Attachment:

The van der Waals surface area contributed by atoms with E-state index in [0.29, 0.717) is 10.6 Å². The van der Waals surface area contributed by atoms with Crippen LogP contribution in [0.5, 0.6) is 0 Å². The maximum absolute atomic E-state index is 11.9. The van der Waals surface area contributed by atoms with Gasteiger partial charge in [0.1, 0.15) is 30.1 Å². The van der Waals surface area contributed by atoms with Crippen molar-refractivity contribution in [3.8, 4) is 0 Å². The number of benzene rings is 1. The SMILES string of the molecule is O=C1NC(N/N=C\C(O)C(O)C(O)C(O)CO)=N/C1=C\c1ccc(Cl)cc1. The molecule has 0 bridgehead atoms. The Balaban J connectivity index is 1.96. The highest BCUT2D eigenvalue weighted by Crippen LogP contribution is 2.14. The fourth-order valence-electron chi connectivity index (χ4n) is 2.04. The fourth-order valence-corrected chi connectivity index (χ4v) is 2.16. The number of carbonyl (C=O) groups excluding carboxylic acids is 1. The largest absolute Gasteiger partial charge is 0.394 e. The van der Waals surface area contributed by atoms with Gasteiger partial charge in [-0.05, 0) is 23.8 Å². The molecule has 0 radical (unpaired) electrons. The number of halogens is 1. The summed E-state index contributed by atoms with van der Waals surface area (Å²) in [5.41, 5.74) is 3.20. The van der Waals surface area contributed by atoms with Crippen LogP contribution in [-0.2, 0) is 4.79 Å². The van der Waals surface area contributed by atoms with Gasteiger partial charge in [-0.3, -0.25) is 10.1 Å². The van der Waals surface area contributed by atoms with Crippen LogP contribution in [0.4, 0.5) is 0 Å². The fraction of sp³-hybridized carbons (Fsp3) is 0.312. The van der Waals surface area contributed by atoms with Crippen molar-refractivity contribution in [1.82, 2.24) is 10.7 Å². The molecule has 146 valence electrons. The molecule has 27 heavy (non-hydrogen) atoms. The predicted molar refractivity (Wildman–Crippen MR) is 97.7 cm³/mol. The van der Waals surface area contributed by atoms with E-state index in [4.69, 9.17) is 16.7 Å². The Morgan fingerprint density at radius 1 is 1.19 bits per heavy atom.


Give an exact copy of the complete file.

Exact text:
The van der Waals surface area contributed by atoms with E-state index in [0.29, 0.717) is 10.6 Å². The van der Waals surface area contributed by atoms with Crippen LogP contribution in [0.5, 0.6) is 0 Å². The maximum absolute atomic E-state index is 11.9. The van der Waals surface area contributed by atoms with Gasteiger partial charge in [0.1, 0.15) is 30.1 Å². The van der Waals surface area contributed by atoms with Crippen molar-refractivity contribution in [3.8, 4) is 0 Å². The number of benzene rings is 1. The SMILES string of the molecule is O=C1NC(N/N=C\C(O)C(O)C(O)C(O)CO)=N/C1=C\c1ccc(Cl)cc1. The molecule has 0 bridgehead atoms. The Balaban J connectivity index is 1.96. The highest BCUT2D eigenvalue weighted by Crippen LogP contribution is 2.14. The fourth-order valence-electron chi connectivity index (χ4n) is 2.04. The fourth-order valence-corrected chi connectivity index (χ4v) is 2.16. The number of carbonyl (C=O) groups excluding carboxylic acids is 1. The largest absolute Gasteiger partial charge is 0.394 e. The van der Waals surface area contributed by atoms with Gasteiger partial charge in [-0.05, 0) is 23.8 Å². The molecule has 0 radical (unpaired) electrons. The number of halogens is 1. The summed E-state index contributed by atoms with van der Waals surface area (Å²) in [5.41, 5.74) is 3.20. The van der Waals surface area contributed by atoms with Crippen LogP contribution in [-0.2, 0) is 4.79 Å². The van der Waals surface area contributed by atoms with Gasteiger partial charge in [-0.3, -0.25) is 10.1 Å². The van der Waals surface area contributed by atoms with Crippen LogP contribution in [0.4, 0.5) is 0 Å². The fraction of sp³-hybridized carbons (Fsp3) is 0.312. The van der Waals surface area contributed by atoms with Crippen molar-refractivity contribution in [1.82, 2.24) is 10.7 Å². The molecule has 146 valence electrons. The molecule has 27 heavy (non-hydrogen) atoms. The predicted molar refractivity (Wildman–Crippen MR) is 97.7 cm³/mol. The van der Waals surface area contributed by atoms with E-state index in [4.69, 9.17) is 16.7 Å². The Morgan fingerprint density at radius 1 is 1.19 bits per heavy atom.